Drones have been used in pesticide spraying in agriculture since the 1980s. Drones have become smaller, lighter and more high-performance machines. In addition to agriculture, they have been used in various fields, including the construction, medical and entertainment industries.
The Ministry of Economy, Trade and Industry (METI), which regards the expansion of the drone business as the “Aerial Industrial Revolution,” created the “Road Map for Aerial Industrial Revolution” in 2017 and has revised it several times to date.
METI’s road map sets four levels of drone use. Level 1 is for human-piloted flights with visual-line-of-sight operations, which are used for filming from the sky and inspecting infrastructure at high elevations where it is difficult for people to reach.
Level 2 is automated or autonomous flights with visual-line-of-sight operations, such as pesticide spraying and civil engineering surveying.
In levels 3 and 4, the drones are operated beyond the visual-line-of-sight without the safety assistant of a pilot. Level 3 is designed for flights in less-populated areas and many of the current drones in use are in this stage.
The final stage, level 4, refers to circumstances where the drones are operated beyond the visual-line-of-sight in populated areas; examples include uses for urban delivery and security, among others. The METI’s road map targets 2022 to realize level 4.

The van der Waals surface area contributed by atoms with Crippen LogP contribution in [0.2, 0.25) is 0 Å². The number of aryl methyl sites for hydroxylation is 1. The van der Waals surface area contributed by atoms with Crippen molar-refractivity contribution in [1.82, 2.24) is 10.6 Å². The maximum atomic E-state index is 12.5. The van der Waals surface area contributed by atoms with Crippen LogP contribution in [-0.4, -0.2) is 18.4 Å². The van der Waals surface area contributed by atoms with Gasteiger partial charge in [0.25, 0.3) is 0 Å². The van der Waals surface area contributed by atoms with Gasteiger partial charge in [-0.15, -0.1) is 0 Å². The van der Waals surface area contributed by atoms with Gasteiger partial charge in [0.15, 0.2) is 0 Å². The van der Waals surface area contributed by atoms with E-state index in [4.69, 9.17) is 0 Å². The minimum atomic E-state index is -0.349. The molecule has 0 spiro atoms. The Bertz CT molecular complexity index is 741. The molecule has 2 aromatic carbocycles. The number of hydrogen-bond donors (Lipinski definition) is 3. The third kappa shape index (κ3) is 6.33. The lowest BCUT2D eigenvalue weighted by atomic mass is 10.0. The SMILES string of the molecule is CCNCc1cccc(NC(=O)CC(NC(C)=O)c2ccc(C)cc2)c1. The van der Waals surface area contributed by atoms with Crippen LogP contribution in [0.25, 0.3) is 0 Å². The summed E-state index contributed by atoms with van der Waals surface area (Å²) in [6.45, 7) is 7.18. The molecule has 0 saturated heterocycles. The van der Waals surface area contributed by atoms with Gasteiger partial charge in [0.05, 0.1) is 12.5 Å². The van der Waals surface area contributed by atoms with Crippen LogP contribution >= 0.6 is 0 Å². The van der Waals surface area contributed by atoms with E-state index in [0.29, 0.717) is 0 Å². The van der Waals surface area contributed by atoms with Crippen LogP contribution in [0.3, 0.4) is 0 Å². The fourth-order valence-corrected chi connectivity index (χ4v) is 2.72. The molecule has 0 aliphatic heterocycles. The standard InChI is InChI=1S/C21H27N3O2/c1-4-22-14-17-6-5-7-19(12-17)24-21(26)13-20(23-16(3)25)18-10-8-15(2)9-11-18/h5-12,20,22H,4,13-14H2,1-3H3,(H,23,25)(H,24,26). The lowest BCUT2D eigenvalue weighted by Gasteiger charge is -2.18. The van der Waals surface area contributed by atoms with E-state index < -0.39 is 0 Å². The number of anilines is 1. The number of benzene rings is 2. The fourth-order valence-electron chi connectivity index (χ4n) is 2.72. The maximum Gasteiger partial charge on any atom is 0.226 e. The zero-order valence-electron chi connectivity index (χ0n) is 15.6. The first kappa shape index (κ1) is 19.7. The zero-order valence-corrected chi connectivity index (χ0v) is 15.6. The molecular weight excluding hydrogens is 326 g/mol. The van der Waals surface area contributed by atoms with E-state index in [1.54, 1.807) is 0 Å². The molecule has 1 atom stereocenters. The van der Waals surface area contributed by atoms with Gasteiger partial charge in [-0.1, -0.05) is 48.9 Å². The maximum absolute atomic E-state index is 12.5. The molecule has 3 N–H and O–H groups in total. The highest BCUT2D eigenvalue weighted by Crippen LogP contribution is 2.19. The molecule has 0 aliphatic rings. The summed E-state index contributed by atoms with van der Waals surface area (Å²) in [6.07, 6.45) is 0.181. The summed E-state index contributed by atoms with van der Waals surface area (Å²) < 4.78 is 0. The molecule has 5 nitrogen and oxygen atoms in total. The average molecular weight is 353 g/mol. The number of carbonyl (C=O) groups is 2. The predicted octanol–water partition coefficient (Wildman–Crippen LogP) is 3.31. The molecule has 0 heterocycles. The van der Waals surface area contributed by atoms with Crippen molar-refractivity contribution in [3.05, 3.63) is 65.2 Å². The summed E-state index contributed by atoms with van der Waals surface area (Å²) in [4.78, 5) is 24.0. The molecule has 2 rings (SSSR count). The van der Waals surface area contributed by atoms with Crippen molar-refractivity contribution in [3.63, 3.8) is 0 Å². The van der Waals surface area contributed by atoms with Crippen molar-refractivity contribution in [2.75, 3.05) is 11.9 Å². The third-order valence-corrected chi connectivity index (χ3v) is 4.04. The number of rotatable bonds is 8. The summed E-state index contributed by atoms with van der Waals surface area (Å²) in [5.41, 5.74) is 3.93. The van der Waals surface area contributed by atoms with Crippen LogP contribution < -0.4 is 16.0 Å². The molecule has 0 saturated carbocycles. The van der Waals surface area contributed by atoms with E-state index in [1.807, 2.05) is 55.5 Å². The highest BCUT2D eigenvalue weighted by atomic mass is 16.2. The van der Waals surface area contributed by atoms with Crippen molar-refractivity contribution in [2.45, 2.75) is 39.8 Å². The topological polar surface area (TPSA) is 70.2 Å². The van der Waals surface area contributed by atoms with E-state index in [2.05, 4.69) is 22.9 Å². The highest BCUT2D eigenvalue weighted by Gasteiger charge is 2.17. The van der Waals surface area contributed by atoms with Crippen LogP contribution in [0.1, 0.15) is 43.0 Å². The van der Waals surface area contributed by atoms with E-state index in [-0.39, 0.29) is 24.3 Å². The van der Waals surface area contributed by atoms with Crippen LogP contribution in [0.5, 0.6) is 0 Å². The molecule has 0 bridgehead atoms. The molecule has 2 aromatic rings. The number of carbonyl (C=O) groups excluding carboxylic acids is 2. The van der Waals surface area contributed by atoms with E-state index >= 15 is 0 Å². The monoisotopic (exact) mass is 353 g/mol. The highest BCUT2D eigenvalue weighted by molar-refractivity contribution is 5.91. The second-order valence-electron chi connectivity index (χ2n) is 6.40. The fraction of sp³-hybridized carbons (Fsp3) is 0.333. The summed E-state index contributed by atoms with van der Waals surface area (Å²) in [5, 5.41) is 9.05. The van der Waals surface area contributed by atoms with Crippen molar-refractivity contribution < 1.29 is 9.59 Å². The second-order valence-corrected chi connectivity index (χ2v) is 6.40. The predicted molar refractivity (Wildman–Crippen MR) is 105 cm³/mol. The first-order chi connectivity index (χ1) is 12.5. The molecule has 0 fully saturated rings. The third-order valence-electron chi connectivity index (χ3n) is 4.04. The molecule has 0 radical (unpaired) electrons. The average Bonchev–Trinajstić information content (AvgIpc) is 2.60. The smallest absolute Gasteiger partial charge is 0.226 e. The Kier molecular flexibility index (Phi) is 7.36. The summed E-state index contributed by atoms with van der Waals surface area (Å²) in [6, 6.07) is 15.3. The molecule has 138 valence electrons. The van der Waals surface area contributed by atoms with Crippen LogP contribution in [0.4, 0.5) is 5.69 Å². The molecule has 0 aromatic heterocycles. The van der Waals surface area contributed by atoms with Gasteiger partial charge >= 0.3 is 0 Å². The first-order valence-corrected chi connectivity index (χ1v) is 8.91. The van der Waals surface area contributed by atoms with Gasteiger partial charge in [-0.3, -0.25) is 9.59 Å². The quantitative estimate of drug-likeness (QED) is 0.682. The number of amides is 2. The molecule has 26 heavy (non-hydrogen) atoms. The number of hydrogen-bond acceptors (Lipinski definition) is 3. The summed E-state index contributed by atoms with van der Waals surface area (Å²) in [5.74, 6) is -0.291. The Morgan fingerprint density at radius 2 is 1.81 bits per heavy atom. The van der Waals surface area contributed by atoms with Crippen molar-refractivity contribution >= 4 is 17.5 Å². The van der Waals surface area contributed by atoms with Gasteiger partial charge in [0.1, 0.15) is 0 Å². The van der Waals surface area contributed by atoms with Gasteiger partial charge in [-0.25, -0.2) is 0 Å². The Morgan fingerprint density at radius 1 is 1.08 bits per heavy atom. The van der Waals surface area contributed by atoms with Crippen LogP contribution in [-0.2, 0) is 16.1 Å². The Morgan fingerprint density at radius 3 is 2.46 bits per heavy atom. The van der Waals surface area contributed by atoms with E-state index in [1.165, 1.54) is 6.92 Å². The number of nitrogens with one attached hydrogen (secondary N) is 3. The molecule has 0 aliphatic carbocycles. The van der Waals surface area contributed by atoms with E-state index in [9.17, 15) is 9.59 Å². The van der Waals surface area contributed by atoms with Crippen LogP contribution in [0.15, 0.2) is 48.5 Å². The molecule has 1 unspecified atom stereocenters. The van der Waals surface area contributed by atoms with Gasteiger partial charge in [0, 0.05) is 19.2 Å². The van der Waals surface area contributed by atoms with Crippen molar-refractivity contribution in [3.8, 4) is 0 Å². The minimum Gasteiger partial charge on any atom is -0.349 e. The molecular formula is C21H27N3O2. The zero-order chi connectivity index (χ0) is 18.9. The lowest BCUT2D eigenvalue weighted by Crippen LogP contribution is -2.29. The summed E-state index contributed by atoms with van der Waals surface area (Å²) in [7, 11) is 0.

However, with just over a year to go, many issues need to be addressed regarding technology and the overall environment. The safety of the aircraft must be ensured and the pilots who operate the drones must be highly skilled. The aerial use of mobile phone networks needs to be developed and laws and rules have to be set for drone utilization.
More positively, the drone business is expected to be a promising growth industry in the near future. Much of the information that drones collect can be analyzed in a short time and huge amounts of data can be stably transmitted, maximizing the use of technological innovations such as artificial intelligence and 5G.
Drones are already being used for practical purposes in logistics, as well as in many other fields, such as disaster research, security and entertainment.
The global spread of the coronavirus proved that drones can be used to provide remote medical care without exposing medical workers to the virus.
The drone business is a major growth industry, not only because of its high value, but also because it promotes the use of previously undeveloped airspace.
This page has been produced with the support of the Ogasawara Toshiaki Memorial Foundation for the Promotion of Science and Engineering, which was founded by late Toshiaki Ogasawara, the former chairman and publisher of The Japan Times.